Atlantic Coated Papers wins appeal in constructive dismissal case involving unvaccinated worker

A photo from a vaccine protest in London, England. Photo: Sarah Le Guen/Unsplash

An Ontario company has won its appeal of an employment standards officer’s order that awarded more than $23,000 in termination and severance to a worker who was constructively dismissed after refusing to be vaccinated during the pandemic.

The case involved NC, an executive assistant with almost eight years of service at Atlantic Coated Papers. The company implemented a mandatory COVID-19 vaccination policy on Oct.12, 2021, with a compliance deadline of Dec. 6, 2021 — or about eight weeks’ notice to comply.

Employees were given the option to either get vaccinated or provide proof of a valid exemption.

When NC expressed her discomfort with both options, the company offered her a work-from-home arrangement as an independent contractor. This would involve her resigning her employment, but would allow her to work from home without the need to attend the office.

However, NC declined this offer, insisting she could continue her duties as an employee and that her work at the office was not considered high risk.

During the course of the discussions, NC mentioned that she had an autoimmune disorder but stated she was unwilling to take the vaccine despite medical advice stating it was safe for individuals with such conditions. No medical documentation was provided to the company to support her claim.

Eventually, on Nov. 15, 2021, NC sent an email to the company titled “resignation,” stating that her last day of work would be Nov. 26, 2021. She later filed an application with the Ontario Labour Relations Board, alleging constructive dismissal, and was awarded notice and severance by an employment standards officer.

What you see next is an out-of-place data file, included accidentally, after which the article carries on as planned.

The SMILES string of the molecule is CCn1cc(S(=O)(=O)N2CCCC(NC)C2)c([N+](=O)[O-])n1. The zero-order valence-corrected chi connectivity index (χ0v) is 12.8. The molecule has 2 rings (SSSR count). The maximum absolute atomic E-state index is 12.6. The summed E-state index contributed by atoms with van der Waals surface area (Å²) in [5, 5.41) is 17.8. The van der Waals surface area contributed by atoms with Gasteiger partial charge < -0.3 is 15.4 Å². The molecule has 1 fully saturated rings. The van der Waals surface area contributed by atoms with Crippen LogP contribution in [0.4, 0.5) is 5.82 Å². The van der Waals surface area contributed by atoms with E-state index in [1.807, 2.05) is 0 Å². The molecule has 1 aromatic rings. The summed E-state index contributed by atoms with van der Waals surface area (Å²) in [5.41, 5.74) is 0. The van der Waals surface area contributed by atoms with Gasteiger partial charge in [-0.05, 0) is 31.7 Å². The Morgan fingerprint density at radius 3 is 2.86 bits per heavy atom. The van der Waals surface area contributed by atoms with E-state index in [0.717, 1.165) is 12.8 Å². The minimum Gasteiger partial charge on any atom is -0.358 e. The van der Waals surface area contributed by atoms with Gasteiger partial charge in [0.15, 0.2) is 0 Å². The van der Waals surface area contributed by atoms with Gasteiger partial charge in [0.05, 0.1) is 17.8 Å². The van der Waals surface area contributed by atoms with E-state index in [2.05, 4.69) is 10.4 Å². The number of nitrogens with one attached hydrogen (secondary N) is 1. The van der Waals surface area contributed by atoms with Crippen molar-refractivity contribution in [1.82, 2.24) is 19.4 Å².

The total award was $23,579.47, which represented termination pay, severance pay and a 10% administration fee.

The employer’s appeal

The company, in its application for review, argued it had provided adequate notice to NC regarding the policy change and termination. They noted that more than seven weeks of working notice had been given to comply with the policy, fulfilling their obligations under Ontario’s Employment Standards Act. The company also contended that NC did not qualify for severance as she did not provide the required 14 days of written notice before resigning. (She gave 10 days.)

The worker countered that the vaccination policy was unreasonable. Its intent was to obtain 100% compliance, she said, and no health and safety risk was created if she continued to work from the office.

The ruling

The Ontario Labour Relations Board said that, when she refused the offer to resign and become a work-from-home independent contractor, she had been constructively dismissed.

There was not dispute that, as an eight-year employee at a large company, NC would be entitled to both notice and severance under employment standards legislation.

But since the company gave more than seven week’s notice of the policy change and deadline, that amounted to working notice and meant NC was not entitled to further payment in lieu of notice.

Additionally, since she provided only 10 days of notice instead of the required 14 days, she did not qualify for severance under the act. “This, on its own, disentitles her to any severance payment,” it said.

Based on these findings, the Board granted the company’s appeal, rescinding the order to pay in the amount of $23,579.47.

For more information, see Atlantic Coated Papers Ltd./Papiers Couches Atlantic Ltee v Nathalie Cote, 2023 CanLII 42158 (ON LRB)

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